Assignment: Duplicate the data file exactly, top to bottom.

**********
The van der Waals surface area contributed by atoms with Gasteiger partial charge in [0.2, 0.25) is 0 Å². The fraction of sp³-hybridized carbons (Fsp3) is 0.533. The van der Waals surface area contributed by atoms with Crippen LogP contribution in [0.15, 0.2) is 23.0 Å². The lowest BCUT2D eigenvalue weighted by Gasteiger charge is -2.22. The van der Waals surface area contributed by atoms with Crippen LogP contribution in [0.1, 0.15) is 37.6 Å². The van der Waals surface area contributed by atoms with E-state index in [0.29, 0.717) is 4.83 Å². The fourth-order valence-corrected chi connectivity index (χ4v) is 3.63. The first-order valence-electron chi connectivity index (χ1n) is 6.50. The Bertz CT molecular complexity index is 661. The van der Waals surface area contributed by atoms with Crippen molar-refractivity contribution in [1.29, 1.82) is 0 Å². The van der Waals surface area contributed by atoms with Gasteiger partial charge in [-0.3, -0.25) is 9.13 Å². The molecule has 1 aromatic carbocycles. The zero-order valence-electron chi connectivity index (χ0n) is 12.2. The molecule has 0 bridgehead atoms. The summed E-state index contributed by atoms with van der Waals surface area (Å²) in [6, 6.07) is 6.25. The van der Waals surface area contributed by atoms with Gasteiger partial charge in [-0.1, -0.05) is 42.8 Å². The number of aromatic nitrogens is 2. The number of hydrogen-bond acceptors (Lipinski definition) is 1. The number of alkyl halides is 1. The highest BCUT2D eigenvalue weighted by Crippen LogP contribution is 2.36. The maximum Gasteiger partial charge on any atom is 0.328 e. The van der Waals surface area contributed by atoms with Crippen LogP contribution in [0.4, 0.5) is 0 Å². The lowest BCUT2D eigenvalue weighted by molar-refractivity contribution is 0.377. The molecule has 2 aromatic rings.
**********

The van der Waals surface area contributed by atoms with Gasteiger partial charge in [0.2, 0.25) is 0 Å². The fraction of sp³-hybridized carbons (Fsp3) is 0.533. The van der Waals surface area contributed by atoms with Crippen LogP contribution in [0.15, 0.2) is 23.0 Å². The lowest BCUT2D eigenvalue weighted by Gasteiger charge is -2.22. The van der Waals surface area contributed by atoms with Crippen LogP contribution in [0.1, 0.15) is 37.6 Å². The van der Waals surface area contributed by atoms with E-state index in [0.29, 0.717) is 4.83 Å². The fourth-order valence-corrected chi connectivity index (χ4v) is 3.63. The first-order valence-electron chi connectivity index (χ1n) is 6.50. The Bertz CT molecular complexity index is 661. The van der Waals surface area contributed by atoms with Crippen molar-refractivity contribution in [1.29, 1.82) is 0 Å². The van der Waals surface area contributed by atoms with Gasteiger partial charge in [-0.3, -0.25) is 9.13 Å². The molecule has 1 aromatic carbocycles. The zero-order valence-electron chi connectivity index (χ0n) is 12.2. The molecule has 0 bridgehead atoms. The summed E-state index contributed by atoms with van der Waals surface area (Å²) in [6, 6.07) is 6.25. The van der Waals surface area contributed by atoms with Gasteiger partial charge in [-0.1, -0.05) is 42.8 Å². The number of aromatic nitrogens is 2. The number of hydrogen-bond acceptors (Lipinski definition) is 1. The number of alkyl halides is 1. The highest BCUT2D eigenvalue weighted by Crippen LogP contribution is 2.36. The maximum Gasteiger partial charge on any atom is 0.328 e. The van der Waals surface area contributed by atoms with Crippen LogP contribution in [0.4, 0.5) is 0 Å². The lowest BCUT2D eigenvalue weighted by molar-refractivity contribution is 0.377. The molecule has 2 aromatic rings.